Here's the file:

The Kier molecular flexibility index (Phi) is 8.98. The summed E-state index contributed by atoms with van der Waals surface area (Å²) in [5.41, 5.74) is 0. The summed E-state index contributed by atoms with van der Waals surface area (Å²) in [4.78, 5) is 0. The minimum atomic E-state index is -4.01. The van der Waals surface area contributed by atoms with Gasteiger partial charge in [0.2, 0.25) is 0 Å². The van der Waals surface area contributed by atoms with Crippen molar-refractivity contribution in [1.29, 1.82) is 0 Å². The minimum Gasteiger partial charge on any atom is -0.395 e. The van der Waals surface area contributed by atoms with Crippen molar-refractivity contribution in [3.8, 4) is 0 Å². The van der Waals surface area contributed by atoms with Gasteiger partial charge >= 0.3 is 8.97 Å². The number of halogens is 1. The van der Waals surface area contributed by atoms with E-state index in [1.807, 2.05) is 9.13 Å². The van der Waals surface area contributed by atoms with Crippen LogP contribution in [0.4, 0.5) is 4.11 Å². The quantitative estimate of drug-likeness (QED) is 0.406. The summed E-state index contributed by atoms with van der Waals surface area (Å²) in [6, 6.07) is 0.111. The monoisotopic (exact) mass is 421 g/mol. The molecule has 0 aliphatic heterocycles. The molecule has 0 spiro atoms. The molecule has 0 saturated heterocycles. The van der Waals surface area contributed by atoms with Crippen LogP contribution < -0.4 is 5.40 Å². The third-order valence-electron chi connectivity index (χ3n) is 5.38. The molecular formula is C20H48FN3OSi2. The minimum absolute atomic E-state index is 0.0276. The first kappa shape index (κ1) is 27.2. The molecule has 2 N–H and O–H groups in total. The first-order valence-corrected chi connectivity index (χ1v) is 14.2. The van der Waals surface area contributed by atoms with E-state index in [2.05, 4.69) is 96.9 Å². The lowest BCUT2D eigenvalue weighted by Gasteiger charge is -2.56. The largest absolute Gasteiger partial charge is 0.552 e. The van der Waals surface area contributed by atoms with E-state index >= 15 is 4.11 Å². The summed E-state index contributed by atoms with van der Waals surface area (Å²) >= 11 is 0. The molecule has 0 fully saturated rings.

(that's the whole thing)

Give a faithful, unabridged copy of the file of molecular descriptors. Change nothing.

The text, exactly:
The Kier molecular flexibility index (Phi) is 8.98. The summed E-state index contributed by atoms with van der Waals surface area (Å²) in [5.41, 5.74) is 0. The summed E-state index contributed by atoms with van der Waals surface area (Å²) in [4.78, 5) is 0. The minimum atomic E-state index is -4.01. The van der Waals surface area contributed by atoms with Gasteiger partial charge in [0.2, 0.25) is 0 Å². The van der Waals surface area contributed by atoms with Crippen molar-refractivity contribution in [1.29, 1.82) is 0 Å². The minimum Gasteiger partial charge on any atom is -0.395 e. The van der Waals surface area contributed by atoms with Crippen molar-refractivity contribution in [3.8, 4) is 0 Å². The van der Waals surface area contributed by atoms with Gasteiger partial charge >= 0.3 is 8.97 Å². The number of halogens is 1. The van der Waals surface area contributed by atoms with E-state index in [1.807, 2.05) is 9.13 Å². The van der Waals surface area contributed by atoms with Crippen LogP contribution in [0.4, 0.5) is 4.11 Å². The quantitative estimate of drug-likeness (QED) is 0.406. The summed E-state index contributed by atoms with van der Waals surface area (Å²) in [6, 6.07) is 0.111. The monoisotopic (exact) mass is 421 g/mol. The molecule has 0 aliphatic heterocycles. The molecule has 0 spiro atoms. The molecule has 0 saturated heterocycles. The van der Waals surface area contributed by atoms with Crippen LogP contribution < -0.4 is 5.40 Å². The third-order valence-electron chi connectivity index (χ3n) is 5.38. The molecular formula is C20H48FN3OSi2. The minimum absolute atomic E-state index is 0.0276. The first kappa shape index (κ1) is 27.2. The molecule has 2 N–H and O–H groups in total. The first-order valence-corrected chi connectivity index (χ1v) is 14.2. The van der Waals surface area contributed by atoms with E-state index in [2.05, 4.69) is 96.9 Å². The lowest BCUT2D eigenvalue weighted by Gasteiger charge is -2.56. The largest absolute Gasteiger partial charge is 0.552 e. The van der Waals surface area contributed by atoms with E-state index >= 15 is 4.11 Å². The summed E-state index contributed by atoms with van der Waals surface area (Å²) >= 11 is 0. The molecule has 0 fully saturated rings.